August 12, 2021
Earlier this year, Assemblyman Freddie Rodriguez introduced A.B 1273, Interagency Advisory Committee on Apprenticeship: the Director of Consumer Affairs and the State Public Health Officer. Our SNMMI-TS Advocacy Committee acted quickly and submitted an opposition letter prior to the public hearing before the Senate Health Committee. This harmful piece of legislation is now up for a (Senate) floor vote, so we are calling our members to act quickly to oppose it.
The bill would:
- Prohibit the Department of Consumer Affairs and its various boards from prohibiting or approving an accrediting program that prohibits earn and learn programs for training in a profession licensed or certified by the board.
- Prohibit the State Department of Public Health from prohibiting earn and learn programs for training of personnel.
- Require boards of the Department of Consumer Affairs and the State Department of Public Health to use licensing or certification standards that authorize the use of earn and learn trainings.
- Safety risks for patients: Educational programs require extensive didactic education in the fundamentals of nuclear medicine, radiation biology, radiopharmaceuticals, and radiation physics. Additionally, clinical competency requirements must be successfully completed under the direct supervision of a qualified NMT. It would be extremely challenging to meet all of these educational requirements via an apprenticeship model, which would lack professional oversight.
- Liability and labor issues for students: The bill is silent as to who would be paying student wages. If the programs pay, they are likely to increase tuition, resulting in no net benefit to students. If the healthcare facilities pay, they are likely to reduce their student intake and fluidity of their clinical rotations. Some facilities may choose not to accept students.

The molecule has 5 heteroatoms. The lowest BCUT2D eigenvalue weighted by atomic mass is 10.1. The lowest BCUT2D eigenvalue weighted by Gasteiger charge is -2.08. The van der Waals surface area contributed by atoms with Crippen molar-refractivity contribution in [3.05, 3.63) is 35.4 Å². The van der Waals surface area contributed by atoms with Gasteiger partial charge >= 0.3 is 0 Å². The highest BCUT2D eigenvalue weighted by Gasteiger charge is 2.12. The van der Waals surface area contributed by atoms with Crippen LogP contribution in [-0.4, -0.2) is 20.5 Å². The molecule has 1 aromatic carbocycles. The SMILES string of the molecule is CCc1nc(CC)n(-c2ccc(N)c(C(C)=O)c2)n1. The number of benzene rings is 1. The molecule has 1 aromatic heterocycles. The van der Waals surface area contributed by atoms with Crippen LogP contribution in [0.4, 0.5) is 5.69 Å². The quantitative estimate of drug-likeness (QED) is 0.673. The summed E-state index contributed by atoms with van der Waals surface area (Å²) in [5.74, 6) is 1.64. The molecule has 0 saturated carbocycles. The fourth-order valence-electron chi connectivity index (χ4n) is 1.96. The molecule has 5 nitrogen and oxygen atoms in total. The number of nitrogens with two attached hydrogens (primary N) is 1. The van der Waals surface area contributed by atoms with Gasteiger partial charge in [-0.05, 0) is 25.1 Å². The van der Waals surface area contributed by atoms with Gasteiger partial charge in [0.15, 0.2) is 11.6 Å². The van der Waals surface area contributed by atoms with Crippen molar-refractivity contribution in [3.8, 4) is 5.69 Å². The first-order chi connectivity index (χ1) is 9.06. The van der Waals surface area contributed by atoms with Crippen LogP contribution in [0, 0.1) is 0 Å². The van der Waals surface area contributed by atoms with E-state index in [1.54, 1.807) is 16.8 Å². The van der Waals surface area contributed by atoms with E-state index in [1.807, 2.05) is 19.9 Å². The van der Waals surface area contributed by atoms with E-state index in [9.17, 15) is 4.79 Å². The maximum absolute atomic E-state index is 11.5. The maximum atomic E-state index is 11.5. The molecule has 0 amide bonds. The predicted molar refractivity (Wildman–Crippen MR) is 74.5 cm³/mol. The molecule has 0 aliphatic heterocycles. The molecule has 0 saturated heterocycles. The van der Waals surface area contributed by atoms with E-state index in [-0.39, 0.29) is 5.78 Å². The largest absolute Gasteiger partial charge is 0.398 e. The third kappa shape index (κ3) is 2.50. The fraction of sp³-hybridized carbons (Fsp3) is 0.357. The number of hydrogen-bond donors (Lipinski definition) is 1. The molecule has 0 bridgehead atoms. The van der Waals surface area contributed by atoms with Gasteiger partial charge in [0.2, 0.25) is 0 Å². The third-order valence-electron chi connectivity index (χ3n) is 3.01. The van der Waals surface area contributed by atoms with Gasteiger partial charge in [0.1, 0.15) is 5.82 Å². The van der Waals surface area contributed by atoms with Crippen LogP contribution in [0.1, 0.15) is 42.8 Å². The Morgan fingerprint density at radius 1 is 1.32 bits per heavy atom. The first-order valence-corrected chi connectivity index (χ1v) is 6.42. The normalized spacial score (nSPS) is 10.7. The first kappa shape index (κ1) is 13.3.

- Closure of 3 California nuclear medicine accreditation programs: California has three programmatically accredited nuclear medicine programs, which will have to withdraw from JRCNMT accreditation if AB 1273 is accepted into law, as the JRCNMT does not allow students to be paid for services as a nuclear medicine technologist while enrolled in an NMT educational program. This policy guarantees that students are not taking the place of qualified staff and are appropriately supervised during clinical education. Additionally, this prevents the risk of liability to the medical facilities due to unqualified individuals performing nuclear medicine/therapeutic patient procedures. The student is there to learn, but when you add a wage to the student it changes the atmosphere, pressure, and expectation that is put on that student.
- Restricting students from obtaining work outside California: California nuclear medicine students would no longer be able to take the NMTCB national certification board and will have trouble being hired in any other state to practice nuclear medicine technology.
What you can do
If you reside in California, please call or email your state Senator to oppose the bill. You may find a customizable template letter here which will be sent directly to your Senator. Additionally, a list of members on the Senate Health Committee (with their contact information) may be found here.